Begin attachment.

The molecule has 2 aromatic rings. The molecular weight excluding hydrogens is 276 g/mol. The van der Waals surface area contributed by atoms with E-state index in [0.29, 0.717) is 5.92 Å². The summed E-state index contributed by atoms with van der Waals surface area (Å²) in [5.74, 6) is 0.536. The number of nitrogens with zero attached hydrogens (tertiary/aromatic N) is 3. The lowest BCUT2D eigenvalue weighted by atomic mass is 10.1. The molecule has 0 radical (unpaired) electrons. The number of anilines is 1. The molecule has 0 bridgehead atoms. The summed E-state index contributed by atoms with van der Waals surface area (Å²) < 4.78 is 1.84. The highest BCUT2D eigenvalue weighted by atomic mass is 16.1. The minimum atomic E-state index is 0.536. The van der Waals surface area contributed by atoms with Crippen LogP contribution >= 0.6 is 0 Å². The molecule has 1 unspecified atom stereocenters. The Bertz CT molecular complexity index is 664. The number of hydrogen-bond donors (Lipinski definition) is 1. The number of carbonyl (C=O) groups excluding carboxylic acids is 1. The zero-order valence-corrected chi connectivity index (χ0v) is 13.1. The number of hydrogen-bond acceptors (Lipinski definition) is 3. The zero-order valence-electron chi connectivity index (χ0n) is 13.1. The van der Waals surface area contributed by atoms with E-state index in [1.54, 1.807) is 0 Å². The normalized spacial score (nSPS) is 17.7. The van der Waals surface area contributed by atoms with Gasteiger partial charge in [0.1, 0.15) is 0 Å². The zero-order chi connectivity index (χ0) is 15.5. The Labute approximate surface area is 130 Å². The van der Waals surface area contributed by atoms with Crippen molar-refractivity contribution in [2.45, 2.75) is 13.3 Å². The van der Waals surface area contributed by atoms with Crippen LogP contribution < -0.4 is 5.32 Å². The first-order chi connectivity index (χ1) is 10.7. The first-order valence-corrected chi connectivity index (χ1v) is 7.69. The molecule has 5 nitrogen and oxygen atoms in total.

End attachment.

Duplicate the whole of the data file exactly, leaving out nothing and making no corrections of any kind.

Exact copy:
The molecule has 2 aromatic rings. The molecular weight excluding hydrogens is 276 g/mol. The van der Waals surface area contributed by atoms with E-state index in [0.29, 0.717) is 5.92 Å². The summed E-state index contributed by atoms with van der Waals surface area (Å²) in [5.74, 6) is 0.536. The number of nitrogens with zero attached hydrogens (tertiary/aromatic N) is 3. The lowest BCUT2D eigenvalue weighted by atomic mass is 10.1. The molecule has 0 radical (unpaired) electrons. The number of anilines is 1. The molecule has 0 bridgehead atoms. The summed E-state index contributed by atoms with van der Waals surface area (Å²) < 4.78 is 1.84. The highest BCUT2D eigenvalue weighted by atomic mass is 16.1. The minimum atomic E-state index is 0.536. The van der Waals surface area contributed by atoms with Crippen LogP contribution >= 0.6 is 0 Å². The molecule has 1 unspecified atom stereocenters. The Bertz CT molecular complexity index is 664. The number of hydrogen-bond donors (Lipinski definition) is 1. The number of carbonyl (C=O) groups excluding carboxylic acids is 1. The zero-order valence-corrected chi connectivity index (χ0v) is 13.1. The number of hydrogen-bond acceptors (Lipinski definition) is 3. The zero-order valence-electron chi connectivity index (χ0n) is 13.1. The van der Waals surface area contributed by atoms with E-state index in [1.54, 1.807) is 0 Å². The normalized spacial score (nSPS) is 17.7. The van der Waals surface area contributed by atoms with Gasteiger partial charge in [0.1, 0.15) is 0 Å². The zero-order chi connectivity index (χ0) is 15.5. The Labute approximate surface area is 130 Å². The van der Waals surface area contributed by atoms with Crippen molar-refractivity contribution in [2.45, 2.75) is 13.3 Å². The van der Waals surface area contributed by atoms with Crippen LogP contribution < -0.4 is 5.32 Å². The first-order chi connectivity index (χ1) is 10.7. The first-order valence-corrected chi connectivity index (χ1v) is 7.69. The molecule has 5 nitrogen and oxygen atoms in total.